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Full bladder sends message to brain: Reasons why teens still wet the bed

While many parents understand when their children wet the bed at age 4, bedwetting at age 14 can come as a surprise yet it is actually common in teenagers countrywide.

A doctor at Gatundu Level 4 Hospital told KNA on Wednesday that an adult’s full bladder sends a message to the brain that wakes an individual up in the middle of the night.

However, that does not automatically happen to children as most of them slowly develop this ability over time.

Dr Judy Wairimu, who is a paediatrician, said some children stopped wetting the bed as pre-scholars but others do not develop this ability until much later in life which is not abnormal.

The doctor cited some factors which she said contributed to bedwetting like bladder problems.
She said some teens have relatively small bladders to hold much urine.

Others experience muscle spasms that can lead to nocturnal enuresis, involuntary urination that happens at night while sleeping even after the age when a person should be able to control his or her bladder.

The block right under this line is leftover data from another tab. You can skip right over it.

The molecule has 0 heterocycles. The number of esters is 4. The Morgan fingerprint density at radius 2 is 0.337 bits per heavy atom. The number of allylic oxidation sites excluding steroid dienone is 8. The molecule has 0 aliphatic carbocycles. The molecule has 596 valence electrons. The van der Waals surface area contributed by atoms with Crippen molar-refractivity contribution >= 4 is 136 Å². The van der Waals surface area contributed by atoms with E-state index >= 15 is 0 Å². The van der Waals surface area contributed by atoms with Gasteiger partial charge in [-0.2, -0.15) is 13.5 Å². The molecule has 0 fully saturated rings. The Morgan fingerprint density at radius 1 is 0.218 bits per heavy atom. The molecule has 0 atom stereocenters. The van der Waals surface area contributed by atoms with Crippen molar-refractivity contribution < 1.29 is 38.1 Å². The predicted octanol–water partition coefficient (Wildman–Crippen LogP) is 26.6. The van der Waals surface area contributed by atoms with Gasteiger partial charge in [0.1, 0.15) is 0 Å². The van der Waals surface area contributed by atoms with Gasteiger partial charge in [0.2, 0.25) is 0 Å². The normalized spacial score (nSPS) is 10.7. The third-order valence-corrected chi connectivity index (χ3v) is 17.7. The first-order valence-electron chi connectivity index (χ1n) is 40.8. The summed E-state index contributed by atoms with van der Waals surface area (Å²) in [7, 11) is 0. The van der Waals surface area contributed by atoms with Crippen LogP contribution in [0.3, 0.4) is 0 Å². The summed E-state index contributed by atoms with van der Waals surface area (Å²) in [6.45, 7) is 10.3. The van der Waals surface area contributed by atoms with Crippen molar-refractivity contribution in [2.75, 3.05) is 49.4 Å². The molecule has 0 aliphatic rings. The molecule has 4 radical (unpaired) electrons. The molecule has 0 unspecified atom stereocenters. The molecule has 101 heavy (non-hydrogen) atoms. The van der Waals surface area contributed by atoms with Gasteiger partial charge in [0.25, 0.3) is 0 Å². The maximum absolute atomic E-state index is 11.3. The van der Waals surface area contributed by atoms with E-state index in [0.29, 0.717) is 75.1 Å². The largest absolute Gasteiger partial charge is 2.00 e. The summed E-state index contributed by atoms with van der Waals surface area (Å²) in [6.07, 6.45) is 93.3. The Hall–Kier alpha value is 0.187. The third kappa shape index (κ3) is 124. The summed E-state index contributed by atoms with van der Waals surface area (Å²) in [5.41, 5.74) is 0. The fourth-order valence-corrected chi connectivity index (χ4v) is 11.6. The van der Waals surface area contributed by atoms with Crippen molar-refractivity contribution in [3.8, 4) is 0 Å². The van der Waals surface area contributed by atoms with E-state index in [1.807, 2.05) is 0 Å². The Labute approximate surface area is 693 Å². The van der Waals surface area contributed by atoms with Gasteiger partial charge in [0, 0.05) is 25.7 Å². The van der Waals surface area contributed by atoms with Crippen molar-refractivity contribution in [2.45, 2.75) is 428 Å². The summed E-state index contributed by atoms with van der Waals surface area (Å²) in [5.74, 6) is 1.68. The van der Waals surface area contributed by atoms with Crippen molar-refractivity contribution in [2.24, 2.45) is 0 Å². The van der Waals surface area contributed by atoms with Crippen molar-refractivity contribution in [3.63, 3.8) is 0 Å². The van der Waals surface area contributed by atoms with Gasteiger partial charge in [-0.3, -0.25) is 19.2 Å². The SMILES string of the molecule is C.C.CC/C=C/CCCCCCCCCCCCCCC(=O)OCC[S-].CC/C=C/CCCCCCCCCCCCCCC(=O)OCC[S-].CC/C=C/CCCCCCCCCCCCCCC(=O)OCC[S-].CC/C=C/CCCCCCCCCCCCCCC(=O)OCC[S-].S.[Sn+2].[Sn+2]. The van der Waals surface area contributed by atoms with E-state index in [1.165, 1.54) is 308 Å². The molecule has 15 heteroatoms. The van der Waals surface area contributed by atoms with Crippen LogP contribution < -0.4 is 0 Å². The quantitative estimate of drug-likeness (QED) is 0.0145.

Involuntary urination that happens during the day is known as diurnal enuresis, she said.

Wairimu said sleep disorders and sound sleeping also contribute to bedwetting.

“They just cannot wake up and go to the washrooms. Other teens may have a sleep disorder that makes it hard for them to wake up to answer the call of nature.

She said a child has a 70 per cent chance of being a bed wetter over hereditary disorders where both parents also at one point bed wetted.

The doctor implied that if one parent wet the bed the possibility of a child wetting was 40 per cent and further cautioned that too much liquid intake at night contributed to bedwetting.

“Drinking too much water or other beverages late in the evening also increases the chances that your child will have a full bladder overnight. If your child does not wake up when his or her bladder is full he or she will automatically wet the bed,” Wairimu said.

She advised parents to devise strategies that might help to stop or prevent bedwetting by their young ones like limiting drinks just before bedtime.

“Parents should encourage their teens to stay well hydrated during the day but limit the amount in the evenings,” Wairimu said.

For those already with the problem, she suggested that they should be encouraged to use the washroom before they retire for the day.

“Healthy sleeping habits should be encouraged and teens should be reminded to reduce the chances of bedwetting by sleeping with an empty bladder,” she said.


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